Each speaker presented a wonderfully different perspective on the topic of fostering equity and diversity in design, our communities, our profession. How do we bridge practice to help create equitable and resilient communities? Attendees explored sustainability as an anti-poverty strategy, intercultural modes for inclusive urban spaces, cultural changes and rapid urban growth occurring in cities of Mexico. We learned more about how diversity and environmental justice in design can be achieved with strong community collaboration.

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Our gracious sponsors had tables set up in the middle of our gathering space, making it easy for attendees to get the latest product news and information, as well as food and drink. We hear year after year from our members how much they enjoy reconnecting with their local plant nurseries, site furnishing manufacturers, and more!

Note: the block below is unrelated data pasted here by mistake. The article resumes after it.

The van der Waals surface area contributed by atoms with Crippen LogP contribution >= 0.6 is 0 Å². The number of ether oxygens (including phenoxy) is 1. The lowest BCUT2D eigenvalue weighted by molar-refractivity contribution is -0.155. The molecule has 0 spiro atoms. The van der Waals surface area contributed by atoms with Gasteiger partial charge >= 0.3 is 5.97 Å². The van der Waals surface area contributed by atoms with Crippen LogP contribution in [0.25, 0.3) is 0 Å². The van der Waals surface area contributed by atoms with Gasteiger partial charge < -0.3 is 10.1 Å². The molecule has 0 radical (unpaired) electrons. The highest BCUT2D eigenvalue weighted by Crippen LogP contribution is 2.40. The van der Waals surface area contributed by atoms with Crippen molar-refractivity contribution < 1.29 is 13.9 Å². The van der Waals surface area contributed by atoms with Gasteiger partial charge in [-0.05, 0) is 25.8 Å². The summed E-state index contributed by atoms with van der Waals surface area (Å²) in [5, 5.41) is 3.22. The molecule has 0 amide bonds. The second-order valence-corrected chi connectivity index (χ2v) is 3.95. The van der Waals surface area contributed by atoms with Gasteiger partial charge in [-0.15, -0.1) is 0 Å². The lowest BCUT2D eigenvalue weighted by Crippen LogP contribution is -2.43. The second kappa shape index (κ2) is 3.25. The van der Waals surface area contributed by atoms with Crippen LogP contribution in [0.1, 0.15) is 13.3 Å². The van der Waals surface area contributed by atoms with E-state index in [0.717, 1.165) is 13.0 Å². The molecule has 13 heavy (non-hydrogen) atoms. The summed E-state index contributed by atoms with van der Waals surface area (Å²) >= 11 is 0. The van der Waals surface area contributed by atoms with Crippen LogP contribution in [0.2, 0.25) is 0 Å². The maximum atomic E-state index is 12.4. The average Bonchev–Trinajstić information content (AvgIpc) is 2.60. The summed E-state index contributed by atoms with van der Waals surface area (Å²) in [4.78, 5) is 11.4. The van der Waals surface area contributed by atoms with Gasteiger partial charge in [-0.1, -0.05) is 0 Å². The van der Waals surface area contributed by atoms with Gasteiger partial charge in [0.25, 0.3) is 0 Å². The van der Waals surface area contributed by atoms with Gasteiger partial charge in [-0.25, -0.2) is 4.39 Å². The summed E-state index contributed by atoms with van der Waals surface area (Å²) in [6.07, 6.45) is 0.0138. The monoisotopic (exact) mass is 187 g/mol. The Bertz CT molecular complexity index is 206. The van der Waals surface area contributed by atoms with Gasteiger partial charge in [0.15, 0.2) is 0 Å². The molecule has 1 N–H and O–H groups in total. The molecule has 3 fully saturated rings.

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An engaging keynote address was given by Diane Jones Allen, Design Jones LLC,  that explored bridging community practice and academy to create equitable and resilient environments. The sessions to follow were lively, educational and cross disciplinary in nature – exactly the balance the Symposium planning committee strives for every year. We wrapped up the day with a compelling panel moderated by Randy Gragg, Executive Director John Yeon Center for Architecture and the Landscape, University of Oregon.

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Thank you attendees, sponsors and volunteers for your participation again this year! A special thanks to the John Yeon Center and Randy Gragg for hosting the event. Everyone’s energy and enthusiasm helped make this annual event a success yet again. See you next year!